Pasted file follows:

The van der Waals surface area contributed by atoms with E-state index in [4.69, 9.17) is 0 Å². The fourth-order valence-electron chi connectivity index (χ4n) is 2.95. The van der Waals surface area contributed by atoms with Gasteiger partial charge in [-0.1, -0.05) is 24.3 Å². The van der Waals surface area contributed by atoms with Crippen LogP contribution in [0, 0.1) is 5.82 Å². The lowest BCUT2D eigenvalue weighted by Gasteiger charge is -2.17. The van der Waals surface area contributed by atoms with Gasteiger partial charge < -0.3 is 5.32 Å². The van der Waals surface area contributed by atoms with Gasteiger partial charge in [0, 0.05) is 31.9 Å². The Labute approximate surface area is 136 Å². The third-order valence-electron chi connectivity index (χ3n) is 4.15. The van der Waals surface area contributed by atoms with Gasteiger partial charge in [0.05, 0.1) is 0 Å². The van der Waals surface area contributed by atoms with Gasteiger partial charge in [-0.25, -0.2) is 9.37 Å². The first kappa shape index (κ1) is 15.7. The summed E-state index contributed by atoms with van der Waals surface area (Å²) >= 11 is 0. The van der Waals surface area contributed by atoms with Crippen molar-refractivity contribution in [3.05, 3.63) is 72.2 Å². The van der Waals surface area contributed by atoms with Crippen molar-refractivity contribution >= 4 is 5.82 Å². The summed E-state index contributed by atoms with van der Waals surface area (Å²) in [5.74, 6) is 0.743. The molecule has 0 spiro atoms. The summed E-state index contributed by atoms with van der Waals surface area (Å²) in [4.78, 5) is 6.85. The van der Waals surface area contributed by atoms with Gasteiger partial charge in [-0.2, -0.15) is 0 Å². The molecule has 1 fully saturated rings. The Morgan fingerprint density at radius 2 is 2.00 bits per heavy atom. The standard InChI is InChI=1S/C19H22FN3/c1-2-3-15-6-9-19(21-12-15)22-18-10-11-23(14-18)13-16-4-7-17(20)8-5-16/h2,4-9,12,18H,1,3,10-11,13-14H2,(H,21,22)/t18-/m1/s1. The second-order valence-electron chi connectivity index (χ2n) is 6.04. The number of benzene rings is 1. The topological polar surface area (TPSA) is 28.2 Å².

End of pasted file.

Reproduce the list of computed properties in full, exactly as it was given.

The van der Waals surface area contributed by atoms with E-state index in [4.69, 9.17) is 0 Å². The fourth-order valence-electron chi connectivity index (χ4n) is 2.95. The van der Waals surface area contributed by atoms with Gasteiger partial charge in [-0.1, -0.05) is 24.3 Å². The van der Waals surface area contributed by atoms with Crippen LogP contribution in [0, 0.1) is 5.82 Å². The lowest BCUT2D eigenvalue weighted by Gasteiger charge is -2.17. The van der Waals surface area contributed by atoms with Gasteiger partial charge < -0.3 is 5.32 Å². The van der Waals surface area contributed by atoms with Gasteiger partial charge in [0, 0.05) is 31.9 Å². The Labute approximate surface area is 136 Å². The third-order valence-electron chi connectivity index (χ3n) is 4.15. The van der Waals surface area contributed by atoms with Gasteiger partial charge in [0.05, 0.1) is 0 Å². The van der Waals surface area contributed by atoms with Gasteiger partial charge in [-0.25, -0.2) is 9.37 Å². The first kappa shape index (κ1) is 15.7. The summed E-state index contributed by atoms with van der Waals surface area (Å²) >= 11 is 0. The van der Waals surface area contributed by atoms with Crippen molar-refractivity contribution in [3.05, 3.63) is 72.2 Å². The van der Waals surface area contributed by atoms with Crippen molar-refractivity contribution >= 4 is 5.82 Å². The summed E-state index contributed by atoms with van der Waals surface area (Å²) in [5.74, 6) is 0.743. The molecule has 0 spiro atoms. The summed E-state index contributed by atoms with van der Waals surface area (Å²) in [4.78, 5) is 6.85. The van der Waals surface area contributed by atoms with Gasteiger partial charge in [-0.2, -0.15) is 0 Å². The molecule has 1 fully saturated rings. The Morgan fingerprint density at radius 2 is 2.00 bits per heavy atom. The standard InChI is InChI=1S/C19H22FN3/c1-2-3-15-6-9-19(21-12-15)22-18-10-11-23(14-18)13-16-4-7-17(20)8-5-16/h2,4-9,12,18H,1,3,10-11,13-14H2,(H,21,22)/t18-/m1/s1. The second-order valence-electron chi connectivity index (χ2n) is 6.04. The number of benzene rings is 1. The topological polar surface area (TPSA) is 28.2 Å².